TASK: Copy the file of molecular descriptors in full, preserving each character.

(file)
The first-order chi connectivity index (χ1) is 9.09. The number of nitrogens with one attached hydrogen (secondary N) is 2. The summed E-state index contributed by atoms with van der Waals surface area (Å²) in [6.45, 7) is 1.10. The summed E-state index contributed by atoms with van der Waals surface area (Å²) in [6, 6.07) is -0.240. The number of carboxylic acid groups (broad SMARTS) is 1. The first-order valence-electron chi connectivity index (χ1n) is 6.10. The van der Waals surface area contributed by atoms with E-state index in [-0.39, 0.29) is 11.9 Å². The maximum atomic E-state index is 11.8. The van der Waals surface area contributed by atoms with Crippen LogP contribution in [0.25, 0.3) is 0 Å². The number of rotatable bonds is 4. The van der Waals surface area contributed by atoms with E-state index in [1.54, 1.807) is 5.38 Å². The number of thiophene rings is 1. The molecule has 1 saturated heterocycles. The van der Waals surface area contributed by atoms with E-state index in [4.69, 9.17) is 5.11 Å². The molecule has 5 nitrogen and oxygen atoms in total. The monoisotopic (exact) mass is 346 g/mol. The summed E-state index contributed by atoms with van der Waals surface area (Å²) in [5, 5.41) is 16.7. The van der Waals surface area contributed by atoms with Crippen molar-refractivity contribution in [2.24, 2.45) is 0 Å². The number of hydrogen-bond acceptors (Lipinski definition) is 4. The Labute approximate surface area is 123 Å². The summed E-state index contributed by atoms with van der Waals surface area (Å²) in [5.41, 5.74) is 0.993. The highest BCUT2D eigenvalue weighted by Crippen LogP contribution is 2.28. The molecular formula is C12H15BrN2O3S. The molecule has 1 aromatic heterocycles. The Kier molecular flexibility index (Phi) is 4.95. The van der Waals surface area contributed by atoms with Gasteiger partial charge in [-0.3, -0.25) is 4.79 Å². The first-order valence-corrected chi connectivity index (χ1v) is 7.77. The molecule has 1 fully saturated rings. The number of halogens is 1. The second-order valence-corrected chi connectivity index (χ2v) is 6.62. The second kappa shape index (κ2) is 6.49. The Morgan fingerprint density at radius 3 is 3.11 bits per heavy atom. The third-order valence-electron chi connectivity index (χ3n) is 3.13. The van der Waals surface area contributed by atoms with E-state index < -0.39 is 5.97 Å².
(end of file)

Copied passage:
The first-order chi connectivity index (χ1) is 9.09. The number of nitrogens with one attached hydrogen (secondary N) is 2. The summed E-state index contributed by atoms with van der Waals surface area (Å²) in [6.45, 7) is 1.10. The summed E-state index contributed by atoms with van der Waals surface area (Å²) in [6, 6.07) is -0.240. The number of carboxylic acid groups (broad SMARTS) is 1. The first-order valence-electron chi connectivity index (χ1n) is 6.10. The van der Waals surface area contributed by atoms with E-state index in [-0.39, 0.29) is 11.9 Å². The maximum atomic E-state index is 11.8. The van der Waals surface area contributed by atoms with Crippen LogP contribution in [0.25, 0.3) is 0 Å². The number of rotatable bonds is 4. The van der Waals surface area contributed by atoms with E-state index in [1.54, 1.807) is 5.38 Å². The number of thiophene rings is 1. The molecule has 1 saturated heterocycles. The van der Waals surface area contributed by atoms with E-state index in [4.69, 9.17) is 5.11 Å². The molecule has 5 nitrogen and oxygen atoms in total. The monoisotopic (exact) mass is 346 g/mol. The summed E-state index contributed by atoms with van der Waals surface area (Å²) in [5, 5.41) is 16.7. The van der Waals surface area contributed by atoms with Crippen molar-refractivity contribution in [2.24, 2.45) is 0 Å². The number of hydrogen-bond acceptors (Lipinski definition) is 4. The Labute approximate surface area is 123 Å². The summed E-state index contributed by atoms with van der Waals surface area (Å²) in [5.41, 5.74) is 0.993. The highest BCUT2D eigenvalue weighted by Crippen LogP contribution is 2.28. The molecular formula is C12H15BrN2O3S. The molecule has 1 aromatic heterocycles. The Kier molecular flexibility index (Phi) is 4.95. The van der Waals surface area contributed by atoms with Gasteiger partial charge in [-0.3, -0.25) is 4.79 Å². The first-order valence-corrected chi connectivity index (χ1v) is 7.77. The molecule has 1 fully saturated rings. The number of halogens is 1. The second-order valence-corrected chi connectivity index (χ2v) is 6.62. The second kappa shape index (κ2) is 6.49. The Morgan fingerprint density at radius 3 is 3.11 bits per heavy atom. The third-order valence-electron chi connectivity index (χ3n) is 3.13. The van der Waals surface area contributed by atoms with E-state index < -0.39 is 5.97 Å².